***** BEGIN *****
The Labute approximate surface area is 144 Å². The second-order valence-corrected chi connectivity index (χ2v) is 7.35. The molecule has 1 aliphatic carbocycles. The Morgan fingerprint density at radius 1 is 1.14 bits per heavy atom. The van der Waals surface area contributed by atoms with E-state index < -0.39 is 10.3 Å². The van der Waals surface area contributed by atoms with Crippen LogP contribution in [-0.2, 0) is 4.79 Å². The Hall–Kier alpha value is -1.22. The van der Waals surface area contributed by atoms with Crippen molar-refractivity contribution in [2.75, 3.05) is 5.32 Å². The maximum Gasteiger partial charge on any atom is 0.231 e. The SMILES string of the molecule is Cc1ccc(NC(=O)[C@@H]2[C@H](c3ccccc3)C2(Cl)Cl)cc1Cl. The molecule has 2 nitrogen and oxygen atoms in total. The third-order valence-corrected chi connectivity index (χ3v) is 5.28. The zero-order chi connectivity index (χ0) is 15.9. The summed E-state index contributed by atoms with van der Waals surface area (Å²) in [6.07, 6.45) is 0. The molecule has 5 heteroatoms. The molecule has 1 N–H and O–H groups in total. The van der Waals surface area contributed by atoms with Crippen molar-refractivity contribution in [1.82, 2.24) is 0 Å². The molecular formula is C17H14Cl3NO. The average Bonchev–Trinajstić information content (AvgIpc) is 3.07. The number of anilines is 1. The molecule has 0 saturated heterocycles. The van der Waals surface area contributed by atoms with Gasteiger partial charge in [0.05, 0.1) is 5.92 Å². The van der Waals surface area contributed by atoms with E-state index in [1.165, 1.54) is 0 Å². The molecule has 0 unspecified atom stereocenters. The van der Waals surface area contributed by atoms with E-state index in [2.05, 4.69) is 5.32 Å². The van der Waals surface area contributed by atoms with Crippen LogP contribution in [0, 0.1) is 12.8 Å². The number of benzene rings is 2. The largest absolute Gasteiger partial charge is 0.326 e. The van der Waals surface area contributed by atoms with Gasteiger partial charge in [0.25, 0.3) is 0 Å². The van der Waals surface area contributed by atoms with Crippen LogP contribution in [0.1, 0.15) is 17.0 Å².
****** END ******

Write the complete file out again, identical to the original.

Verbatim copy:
The Labute approximate surface area is 144 Å². The second-order valence-corrected chi connectivity index (χ2v) is 7.35. The molecule has 1 aliphatic carbocycles. The Morgan fingerprint density at radius 1 is 1.14 bits per heavy atom. The van der Waals surface area contributed by atoms with E-state index < -0.39 is 10.3 Å². The van der Waals surface area contributed by atoms with Crippen LogP contribution in [-0.2, 0) is 4.79 Å². The Hall–Kier alpha value is -1.22. The van der Waals surface area contributed by atoms with Crippen molar-refractivity contribution in [2.75, 3.05) is 5.32 Å². The maximum Gasteiger partial charge on any atom is 0.231 e. The SMILES string of the molecule is Cc1ccc(NC(=O)[C@@H]2[C@H](c3ccccc3)C2(Cl)Cl)cc1Cl. The molecule has 2 nitrogen and oxygen atoms in total. The third-order valence-corrected chi connectivity index (χ3v) is 5.28. The zero-order chi connectivity index (χ0) is 15.9. The summed E-state index contributed by atoms with van der Waals surface area (Å²) in [6.07, 6.45) is 0. The molecule has 5 heteroatoms. The molecule has 1 N–H and O–H groups in total. The van der Waals surface area contributed by atoms with Crippen molar-refractivity contribution in [1.82, 2.24) is 0 Å². The molecular formula is C17H14Cl3NO. The average Bonchev–Trinajstić information content (AvgIpc) is 3.07. The number of anilines is 1. The molecule has 0 saturated heterocycles. The van der Waals surface area contributed by atoms with Gasteiger partial charge in [0.05, 0.1) is 5.92 Å². The van der Waals surface area contributed by atoms with E-state index in [1.165, 1.54) is 0 Å². The molecule has 0 unspecified atom stereocenters. The van der Waals surface area contributed by atoms with E-state index in [2.05, 4.69) is 5.32 Å². The van der Waals surface area contributed by atoms with Crippen LogP contribution in [0, 0.1) is 12.8 Å². The number of benzene rings is 2. The largest absolute Gasteiger partial charge is 0.326 e. The van der Waals surface area contributed by atoms with Gasteiger partial charge in [0.25, 0.3) is 0 Å². The van der Waals surface area contributed by atoms with Crippen LogP contribution in [0.1, 0.15) is 17.0 Å².